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FOR FURTHER INFORMATION CONTACT:

L. Daniel Mullaney, Assistant General Counsel, at (202) 395-3581.

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SUPPLEMENTARY INFORMATION:

Pursuant to section 127(b) of the Uruguay Round Agreements Act (URAA) (19 U.S.C. 3537(b)(1)), USTR is providing notice that the Government of Japan submitted a request for the establishment of a WTO dispute settlement panel to examine the imposition of antidumping duties on certain hot-rolled steel products from Japan. At its meeting on March 20, 2000, the WTO Dispute Settlement Body (“DSB”) established the panel, and the panel was composed on May 19, 2000. Pursuant to Article 8.7 of the WTO Dispute Settlement Understanding, the WTO Director-General appointed the following persons to serve as panelists in this dispute: Mr. Harsha V. Singh, Chairman; Mr. Yanyong Phuangrach, Member; and Ms. Lidia di Vico, Member. Under normal circumstances, the panel, which will hold its meetings in Geneva, Switzerland, is expected to issue a report detailing its findings and recommendations within six to nine months after it is established.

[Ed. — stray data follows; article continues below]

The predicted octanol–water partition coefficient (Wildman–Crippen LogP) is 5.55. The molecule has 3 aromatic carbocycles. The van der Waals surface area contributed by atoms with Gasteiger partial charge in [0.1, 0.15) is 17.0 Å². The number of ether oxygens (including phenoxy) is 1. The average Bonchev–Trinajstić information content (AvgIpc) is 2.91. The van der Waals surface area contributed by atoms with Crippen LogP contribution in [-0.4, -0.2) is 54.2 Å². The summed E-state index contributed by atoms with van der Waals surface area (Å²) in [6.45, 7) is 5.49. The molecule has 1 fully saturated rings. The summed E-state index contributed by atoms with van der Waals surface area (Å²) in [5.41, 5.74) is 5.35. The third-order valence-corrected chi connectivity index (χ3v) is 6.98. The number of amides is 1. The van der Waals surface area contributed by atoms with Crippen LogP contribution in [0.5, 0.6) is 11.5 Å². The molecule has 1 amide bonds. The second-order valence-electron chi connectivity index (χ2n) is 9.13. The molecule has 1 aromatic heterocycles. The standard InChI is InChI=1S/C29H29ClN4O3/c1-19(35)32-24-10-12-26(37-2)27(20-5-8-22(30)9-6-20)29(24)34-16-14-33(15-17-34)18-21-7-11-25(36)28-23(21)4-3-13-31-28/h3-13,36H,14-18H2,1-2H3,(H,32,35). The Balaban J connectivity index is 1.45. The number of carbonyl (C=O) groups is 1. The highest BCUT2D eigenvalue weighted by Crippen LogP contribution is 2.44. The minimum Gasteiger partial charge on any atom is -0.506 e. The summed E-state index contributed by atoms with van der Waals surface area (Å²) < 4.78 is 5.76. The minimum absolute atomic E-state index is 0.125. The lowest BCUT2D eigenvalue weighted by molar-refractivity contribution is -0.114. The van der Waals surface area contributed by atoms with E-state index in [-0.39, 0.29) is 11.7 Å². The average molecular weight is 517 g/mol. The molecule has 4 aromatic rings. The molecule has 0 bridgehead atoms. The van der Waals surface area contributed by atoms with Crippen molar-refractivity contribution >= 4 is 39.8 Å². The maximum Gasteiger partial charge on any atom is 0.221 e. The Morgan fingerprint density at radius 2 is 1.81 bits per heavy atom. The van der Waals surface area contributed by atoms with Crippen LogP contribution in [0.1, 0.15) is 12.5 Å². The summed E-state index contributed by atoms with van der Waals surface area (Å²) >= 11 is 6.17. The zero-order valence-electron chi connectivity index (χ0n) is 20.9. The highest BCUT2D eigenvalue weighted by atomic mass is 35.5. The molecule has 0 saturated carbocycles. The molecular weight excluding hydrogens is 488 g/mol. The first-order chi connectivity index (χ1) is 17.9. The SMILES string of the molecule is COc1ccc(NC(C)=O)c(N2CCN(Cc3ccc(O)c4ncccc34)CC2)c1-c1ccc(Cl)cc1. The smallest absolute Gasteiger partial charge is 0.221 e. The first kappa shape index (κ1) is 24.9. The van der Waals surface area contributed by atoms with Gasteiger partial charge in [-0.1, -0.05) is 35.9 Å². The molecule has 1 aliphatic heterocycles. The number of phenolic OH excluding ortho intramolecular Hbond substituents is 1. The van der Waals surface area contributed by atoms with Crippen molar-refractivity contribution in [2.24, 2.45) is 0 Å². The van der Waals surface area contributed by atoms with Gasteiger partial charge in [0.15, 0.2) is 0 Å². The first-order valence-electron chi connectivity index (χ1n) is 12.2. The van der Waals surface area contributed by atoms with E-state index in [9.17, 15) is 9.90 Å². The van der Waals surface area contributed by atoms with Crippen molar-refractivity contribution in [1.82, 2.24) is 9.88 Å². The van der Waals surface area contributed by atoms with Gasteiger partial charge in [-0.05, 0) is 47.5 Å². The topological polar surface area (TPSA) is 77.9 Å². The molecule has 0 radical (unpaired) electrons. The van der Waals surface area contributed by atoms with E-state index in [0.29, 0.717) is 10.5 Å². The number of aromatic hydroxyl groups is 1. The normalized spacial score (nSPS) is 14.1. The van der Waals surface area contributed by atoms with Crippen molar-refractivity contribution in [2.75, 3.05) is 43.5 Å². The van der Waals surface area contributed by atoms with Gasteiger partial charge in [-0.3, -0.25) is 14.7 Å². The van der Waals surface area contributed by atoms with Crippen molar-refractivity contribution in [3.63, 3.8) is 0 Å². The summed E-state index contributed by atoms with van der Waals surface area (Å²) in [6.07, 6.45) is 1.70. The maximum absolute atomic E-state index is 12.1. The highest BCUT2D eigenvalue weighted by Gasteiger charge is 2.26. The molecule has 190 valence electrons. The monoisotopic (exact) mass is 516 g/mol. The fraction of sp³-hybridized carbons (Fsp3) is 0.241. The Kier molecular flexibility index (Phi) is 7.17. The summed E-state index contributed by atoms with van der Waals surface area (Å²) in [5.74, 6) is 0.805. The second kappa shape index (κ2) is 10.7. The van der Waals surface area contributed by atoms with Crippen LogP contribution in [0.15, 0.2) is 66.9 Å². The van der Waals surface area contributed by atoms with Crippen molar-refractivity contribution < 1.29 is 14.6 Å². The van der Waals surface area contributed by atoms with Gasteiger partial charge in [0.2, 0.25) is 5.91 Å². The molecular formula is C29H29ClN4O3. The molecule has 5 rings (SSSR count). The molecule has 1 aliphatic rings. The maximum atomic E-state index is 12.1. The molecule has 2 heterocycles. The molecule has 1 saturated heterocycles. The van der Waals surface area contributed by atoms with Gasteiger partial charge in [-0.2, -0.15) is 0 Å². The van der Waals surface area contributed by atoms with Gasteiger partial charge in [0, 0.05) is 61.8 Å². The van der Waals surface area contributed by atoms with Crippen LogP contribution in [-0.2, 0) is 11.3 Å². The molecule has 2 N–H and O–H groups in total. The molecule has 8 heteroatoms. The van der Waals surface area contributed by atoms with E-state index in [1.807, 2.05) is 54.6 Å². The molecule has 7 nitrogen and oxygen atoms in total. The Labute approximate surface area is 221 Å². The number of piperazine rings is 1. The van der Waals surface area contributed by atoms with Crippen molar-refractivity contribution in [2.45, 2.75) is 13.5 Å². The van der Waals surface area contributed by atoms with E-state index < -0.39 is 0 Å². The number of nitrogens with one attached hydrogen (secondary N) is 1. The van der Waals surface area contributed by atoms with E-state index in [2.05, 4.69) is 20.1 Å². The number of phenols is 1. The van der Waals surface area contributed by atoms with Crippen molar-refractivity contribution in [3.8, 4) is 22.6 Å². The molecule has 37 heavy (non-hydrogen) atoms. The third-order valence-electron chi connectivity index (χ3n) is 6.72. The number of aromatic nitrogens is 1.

Major Issues Raised and Legal Basis of the Complaint

In its request for the establishment of a panel, the Government of Japan challenges the issuance of an antidumping duty order concerning certain hot-rolled carbon steel products from Japan (64 FR 34778 (June 29, 1999)), and the underlying determinations of DOC and the ITC. The Government of Japan alleges that these determinations, as well as the applicable law, regulations, policies and procedures, were not in accordance with several provisions of the Marrakesh Agreement, the General Agreement on Tariffs and Trade 1994 (“GATT 1994”) and the Agreement on Implementation of Article VI of GATT 1994 (“Antidumping Agreement”).

Specific allegations with respect to DOC's dumping margin calculations and critical circumstances findings include: